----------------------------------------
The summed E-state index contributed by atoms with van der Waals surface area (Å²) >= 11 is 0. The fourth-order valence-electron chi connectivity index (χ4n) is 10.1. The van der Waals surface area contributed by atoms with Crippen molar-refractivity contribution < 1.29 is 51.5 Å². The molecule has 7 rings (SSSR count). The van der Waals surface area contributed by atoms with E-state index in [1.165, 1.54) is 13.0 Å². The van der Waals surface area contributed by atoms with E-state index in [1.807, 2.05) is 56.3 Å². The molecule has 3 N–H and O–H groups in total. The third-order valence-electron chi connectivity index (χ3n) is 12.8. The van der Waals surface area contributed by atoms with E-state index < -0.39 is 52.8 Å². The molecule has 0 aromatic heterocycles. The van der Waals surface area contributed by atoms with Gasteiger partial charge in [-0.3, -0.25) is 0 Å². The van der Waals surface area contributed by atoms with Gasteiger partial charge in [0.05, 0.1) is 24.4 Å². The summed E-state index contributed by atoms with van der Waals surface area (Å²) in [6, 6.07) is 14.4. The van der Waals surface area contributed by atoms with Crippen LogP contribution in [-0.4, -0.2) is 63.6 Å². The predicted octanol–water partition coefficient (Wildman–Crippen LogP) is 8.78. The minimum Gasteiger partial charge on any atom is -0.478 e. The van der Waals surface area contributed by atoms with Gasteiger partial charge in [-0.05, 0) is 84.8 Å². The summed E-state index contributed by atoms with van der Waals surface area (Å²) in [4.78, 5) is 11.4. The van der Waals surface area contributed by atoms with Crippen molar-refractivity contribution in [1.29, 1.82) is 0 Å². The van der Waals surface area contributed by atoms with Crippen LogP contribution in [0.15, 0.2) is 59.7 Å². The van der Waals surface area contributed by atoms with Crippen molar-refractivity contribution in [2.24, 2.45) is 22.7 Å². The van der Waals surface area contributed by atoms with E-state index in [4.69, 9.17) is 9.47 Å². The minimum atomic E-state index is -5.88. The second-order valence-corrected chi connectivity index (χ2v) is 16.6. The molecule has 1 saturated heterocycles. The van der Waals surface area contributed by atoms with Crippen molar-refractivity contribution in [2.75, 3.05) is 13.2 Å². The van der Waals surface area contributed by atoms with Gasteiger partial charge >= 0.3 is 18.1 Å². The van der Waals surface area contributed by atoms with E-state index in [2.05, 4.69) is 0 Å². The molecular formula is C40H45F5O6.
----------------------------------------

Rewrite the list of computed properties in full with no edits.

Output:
The summed E-state index contributed by atoms with van der Waals surface area (Å²) >= 11 is 0. The fourth-order valence-electron chi connectivity index (χ4n) is 10.1. The van der Waals surface area contributed by atoms with Crippen molar-refractivity contribution < 1.29 is 51.5 Å². The molecule has 7 rings (SSSR count). The van der Waals surface area contributed by atoms with E-state index in [1.165, 1.54) is 13.0 Å². The van der Waals surface area contributed by atoms with E-state index in [1.807, 2.05) is 56.3 Å². The molecule has 3 N–H and O–H groups in total. The third-order valence-electron chi connectivity index (χ3n) is 12.8. The van der Waals surface area contributed by atoms with E-state index < -0.39 is 52.8 Å². The molecule has 0 aromatic heterocycles. The van der Waals surface area contributed by atoms with Gasteiger partial charge in [-0.3, -0.25) is 0 Å². The van der Waals surface area contributed by atoms with Gasteiger partial charge in [0.05, 0.1) is 24.4 Å². The summed E-state index contributed by atoms with van der Waals surface area (Å²) in [6, 6.07) is 14.4. The van der Waals surface area contributed by atoms with Crippen LogP contribution in [-0.4, -0.2) is 63.6 Å². The predicted octanol–water partition coefficient (Wildman–Crippen LogP) is 8.78. The minimum Gasteiger partial charge on any atom is -0.478 e. The van der Waals surface area contributed by atoms with Gasteiger partial charge in [-0.05, 0) is 84.8 Å². The summed E-state index contributed by atoms with van der Waals surface area (Å²) in [4.78, 5) is 11.4. The van der Waals surface area contributed by atoms with Crippen molar-refractivity contribution in [1.29, 1.82) is 0 Å². The van der Waals surface area contributed by atoms with Crippen LogP contribution in [0.15, 0.2) is 59.7 Å². The van der Waals surface area contributed by atoms with Crippen molar-refractivity contribution in [2.24, 2.45) is 22.7 Å². The van der Waals surface area contributed by atoms with E-state index in [4.69, 9.17) is 9.47 Å². The minimum atomic E-state index is -5.88. The second-order valence-corrected chi connectivity index (χ2v) is 16.6. The molecule has 1 saturated heterocycles. The van der Waals surface area contributed by atoms with Crippen molar-refractivity contribution in [2.75, 3.05) is 13.2 Å². The van der Waals surface area contributed by atoms with Gasteiger partial charge >= 0.3 is 18.1 Å². The van der Waals surface area contributed by atoms with E-state index in [2.05, 4.69) is 0 Å². The molecular formula is C40H45F5O6.